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What is harlequin ichthyosis?


Skin Problems Image Gallery The hard, diamond-shaped scales that harlequin ichthyosis produces are reminiscent of the harlequin theater character. See more pictures of skin problems.
©iStockphoto.com/EllaKari

The skin is our largest organ, and probably the most underappreciated. It protects us against viruses, bacteria, pollution, the elements, and, let's not forget, it holds our insides on the inside and keeps them from mixing with the outside.

On top of all that, it's because of our skin that we're able enjoy a full range of motion. Tough yet springy, normal skin springs back into shape when pressed, twisted or pulled. It has complex mechanisms that allow for oil to coat the skin, providing further protection. It helps us maintain a consistent body temperature and serves as our detection system for identifying hot and cold. And, like the inside of a military-grade vehicle, it can be hosed off and come out clean and looking as good as new.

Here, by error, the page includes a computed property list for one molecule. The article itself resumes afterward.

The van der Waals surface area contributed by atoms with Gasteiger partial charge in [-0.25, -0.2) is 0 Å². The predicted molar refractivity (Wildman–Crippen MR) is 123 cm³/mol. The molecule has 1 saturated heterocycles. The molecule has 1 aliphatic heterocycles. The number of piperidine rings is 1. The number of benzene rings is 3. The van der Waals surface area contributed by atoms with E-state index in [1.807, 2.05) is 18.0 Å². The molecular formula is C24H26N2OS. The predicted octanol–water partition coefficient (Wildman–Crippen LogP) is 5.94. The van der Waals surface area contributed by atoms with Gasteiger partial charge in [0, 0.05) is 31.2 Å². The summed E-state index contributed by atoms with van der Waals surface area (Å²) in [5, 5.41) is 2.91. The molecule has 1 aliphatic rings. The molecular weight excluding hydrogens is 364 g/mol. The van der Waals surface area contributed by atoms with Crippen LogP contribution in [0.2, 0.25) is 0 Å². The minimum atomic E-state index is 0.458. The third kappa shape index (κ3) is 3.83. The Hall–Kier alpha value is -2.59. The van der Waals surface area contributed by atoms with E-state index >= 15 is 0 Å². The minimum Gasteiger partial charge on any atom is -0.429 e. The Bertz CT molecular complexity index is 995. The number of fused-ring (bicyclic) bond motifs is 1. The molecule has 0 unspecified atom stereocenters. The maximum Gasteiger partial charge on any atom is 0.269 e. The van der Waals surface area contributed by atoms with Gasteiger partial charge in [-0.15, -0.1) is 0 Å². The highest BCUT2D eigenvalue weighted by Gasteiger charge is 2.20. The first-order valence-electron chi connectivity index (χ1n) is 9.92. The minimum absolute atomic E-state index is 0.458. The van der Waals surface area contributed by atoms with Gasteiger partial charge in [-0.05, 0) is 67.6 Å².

That is, when the skin works properly. There are many diseases that can keep the skin from doing its job, some more serious than others. One genetic condition severely impairs all of the skin's functions that we normally take for granted. It's called harlequin ichthyosis.

This disorder, also called ichthyosis fetalis, prevents the skin from forming a protective layer. Instead, it produces hard, scalelike, diamond-shaped plates separated by deep ridges. The deep ridges between the distinctive plates severely compromise the body's first line of defense against toxins, bacteria and pollution, and the hard plates disrupt the skin's usual system of constantly replacing and sloughing off dead skin cells.

Harlequin ichthyosis not only creates mayhem within the body's immune system, it also drastically affects the development and shape of facial features. Babies born with harlequin ichthyosis have mouths that are pulled open, almost resembling an exaggerated, clownlike smile, hence the name "harlequin." The infant's ears may be practically absent, and he or she may also have eyelids that look like they're turned out. But these physical changes aren't just an aesthetic concern -- the mouth's unusual structure makes it difficult for newborns to eat, for example, and the eyelids can't protect the baby's eyes.

 


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